CISA Identifies Data-Driven Security Best Practices for K-12 Schools in Simulation Experiment


CISA, MITRE, and GMU collaborated to explore and analyze current and evolving security procedures and technologies to improve school security—primarily against active assailants

WASHINGTON – The Cybersecurity and Infrastructure Security Agency (CISA) released a report today from a School Security Simulation Experiment (SIMEX) focused on current security procedures and technologies to improve both physical and operational security in K-12 schools. The two-week SIMEX, conducted jointly with MITRE and George Mason University in August, served as a pilot to determine whether a SIMEX is a viable tool that can be used to evaluate policies, technologies, and procedures related to school safety in the future.

“SIMEX represents the continuation of our work to protect schools with evidence-based strategies, resources and best practices,” said CISA Acting Assistant Director for Infrastructure Security Scott Breor. “CISA will continue to work in partnership with federal partners, states, districts and communities to make our nation’s schools more safe and resilient.”

The SIMEX was designed to develop recommendations for school administrators to enhance the security of their facilities and operations. High-level takeaways from this SIMEX included:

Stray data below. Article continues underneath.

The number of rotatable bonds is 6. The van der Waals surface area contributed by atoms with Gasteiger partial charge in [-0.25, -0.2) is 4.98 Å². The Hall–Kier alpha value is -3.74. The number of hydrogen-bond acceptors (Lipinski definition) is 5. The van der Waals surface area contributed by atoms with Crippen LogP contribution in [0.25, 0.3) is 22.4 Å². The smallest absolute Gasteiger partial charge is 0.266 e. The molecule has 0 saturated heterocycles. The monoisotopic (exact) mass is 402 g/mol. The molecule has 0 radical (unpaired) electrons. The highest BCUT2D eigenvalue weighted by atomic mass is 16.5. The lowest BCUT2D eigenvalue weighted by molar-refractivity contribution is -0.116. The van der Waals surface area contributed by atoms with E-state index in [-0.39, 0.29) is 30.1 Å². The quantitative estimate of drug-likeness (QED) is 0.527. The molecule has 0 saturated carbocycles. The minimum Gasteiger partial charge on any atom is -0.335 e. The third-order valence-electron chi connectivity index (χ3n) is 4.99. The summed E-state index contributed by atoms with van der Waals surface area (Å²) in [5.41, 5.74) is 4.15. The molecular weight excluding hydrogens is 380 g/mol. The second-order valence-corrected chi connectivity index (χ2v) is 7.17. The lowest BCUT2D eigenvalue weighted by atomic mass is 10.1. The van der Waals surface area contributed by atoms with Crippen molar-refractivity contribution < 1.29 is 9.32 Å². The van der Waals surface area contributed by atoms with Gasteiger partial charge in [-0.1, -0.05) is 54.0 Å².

• In this experiment, it was found that the presence of a School Resource Officer ( SRO) increased the number of students reported safe within a classroom or outside the school and decreased the number of causalities during an active shooter incident in school.
  • In this experiment, it was found that classroom doors that lock automatically when closed increased the number of classrooms that successfully completed lockdown procedures and increased the number of students reported safe during an active shooter incident in school.
  • Allowing teachers to give lockdown notifications over a public address, or PA, system (decentralized lockdown notification processes), as opposed to requiring teachers to formally route that lockdown notification through the front administrative office (centralized lockdown notification processes), did not have a significant impact on the outcome of an active shooter event in this experiment.

A SIMEX uses advanced simulations to test various technical and operational capabilities based on realistic scenarios within a virtual reality environment. During the School Security SIMEX, a representative school environment was simulated to examine the effect that different variables had on lockdown processes and procedures for an active assailant incident.

The full results of this SIMEX have been documented in a formal After-Action Report (AAR), which is available on CISA’s School Safety and Security web page.

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Last Published Date: December 11, 2020